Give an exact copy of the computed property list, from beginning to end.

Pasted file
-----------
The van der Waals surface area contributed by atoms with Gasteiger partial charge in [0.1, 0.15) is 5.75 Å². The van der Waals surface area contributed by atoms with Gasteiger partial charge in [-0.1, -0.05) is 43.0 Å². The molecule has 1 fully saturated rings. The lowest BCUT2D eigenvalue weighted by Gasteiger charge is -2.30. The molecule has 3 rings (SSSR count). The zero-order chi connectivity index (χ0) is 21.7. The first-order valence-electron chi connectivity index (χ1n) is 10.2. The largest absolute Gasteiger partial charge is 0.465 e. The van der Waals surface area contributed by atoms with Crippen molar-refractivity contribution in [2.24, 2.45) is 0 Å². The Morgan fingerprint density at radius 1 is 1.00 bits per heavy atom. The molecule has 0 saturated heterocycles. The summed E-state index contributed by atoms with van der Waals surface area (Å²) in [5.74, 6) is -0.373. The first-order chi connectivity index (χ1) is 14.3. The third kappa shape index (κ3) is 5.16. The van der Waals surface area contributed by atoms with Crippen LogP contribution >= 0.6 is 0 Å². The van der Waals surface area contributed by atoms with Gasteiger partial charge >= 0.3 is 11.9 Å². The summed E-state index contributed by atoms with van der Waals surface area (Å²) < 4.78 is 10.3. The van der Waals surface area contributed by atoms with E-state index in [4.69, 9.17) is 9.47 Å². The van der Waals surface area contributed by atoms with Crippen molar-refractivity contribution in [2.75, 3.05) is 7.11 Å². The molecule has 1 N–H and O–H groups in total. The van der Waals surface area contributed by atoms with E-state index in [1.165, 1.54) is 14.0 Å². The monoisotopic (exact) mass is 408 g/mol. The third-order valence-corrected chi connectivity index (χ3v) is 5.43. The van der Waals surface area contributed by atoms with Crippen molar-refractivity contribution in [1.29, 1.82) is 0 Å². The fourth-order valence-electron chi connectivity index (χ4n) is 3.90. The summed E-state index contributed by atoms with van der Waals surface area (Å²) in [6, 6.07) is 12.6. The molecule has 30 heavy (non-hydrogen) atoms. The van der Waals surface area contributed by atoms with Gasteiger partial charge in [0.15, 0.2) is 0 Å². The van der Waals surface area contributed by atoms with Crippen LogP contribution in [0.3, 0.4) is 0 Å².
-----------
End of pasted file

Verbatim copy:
The van der Waals surface area contributed by atoms with Gasteiger partial charge in [0.1, 0.15) is 5.75 Å². The van der Waals surface area contributed by atoms with Gasteiger partial charge in [-0.1, -0.05) is 43.0 Å². The molecule has 1 fully saturated rings. The lowest BCUT2D eigenvalue weighted by Gasteiger charge is -2.30. The molecule has 3 rings (SSSR count). The zero-order chi connectivity index (χ0) is 21.7. The first-order valence-electron chi connectivity index (χ1n) is 10.2. The largest absolute Gasteiger partial charge is 0.465 e. The van der Waals surface area contributed by atoms with Crippen molar-refractivity contribution in [2.24, 2.45) is 0 Å². The Morgan fingerprint density at radius 1 is 1.00 bits per heavy atom. The molecule has 0 saturated heterocycles. The summed E-state index contributed by atoms with van der Waals surface area (Å²) in [5.74, 6) is -0.373. The first-order chi connectivity index (χ1) is 14.3. The third kappa shape index (κ3) is 5.16. The van der Waals surface area contributed by atoms with Crippen LogP contribution >= 0.6 is 0 Å². The van der Waals surface area contributed by atoms with Gasteiger partial charge >= 0.3 is 11.9 Å². The summed E-state index contributed by atoms with van der Waals surface area (Å²) < 4.78 is 10.3. The van der Waals surface area contributed by atoms with E-state index in [4.69, 9.17) is 9.47 Å². The van der Waals surface area contributed by atoms with Crippen molar-refractivity contribution in [2.75, 3.05) is 7.11 Å². The molecule has 1 N–H and O–H groups in total. The van der Waals surface area contributed by atoms with E-state index in [1.165, 1.54) is 14.0 Å². The monoisotopic (exact) mass is 408 g/mol. The third-order valence-corrected chi connectivity index (χ3v) is 5.43. The van der Waals surface area contributed by atoms with Crippen molar-refractivity contribution in [1.29, 1.82) is 0 Å². The fourth-order valence-electron chi connectivity index (χ4n) is 3.90. The summed E-state index contributed by atoms with van der Waals surface area (Å²) in [6, 6.07) is 12.6. The molecule has 30 heavy (non-hydrogen) atoms. The van der Waals surface area contributed by atoms with Gasteiger partial charge in [0.15, 0.2) is 0 Å². The van der Waals surface area contributed by atoms with Crippen LogP contribution in [0.3, 0.4) is 0 Å².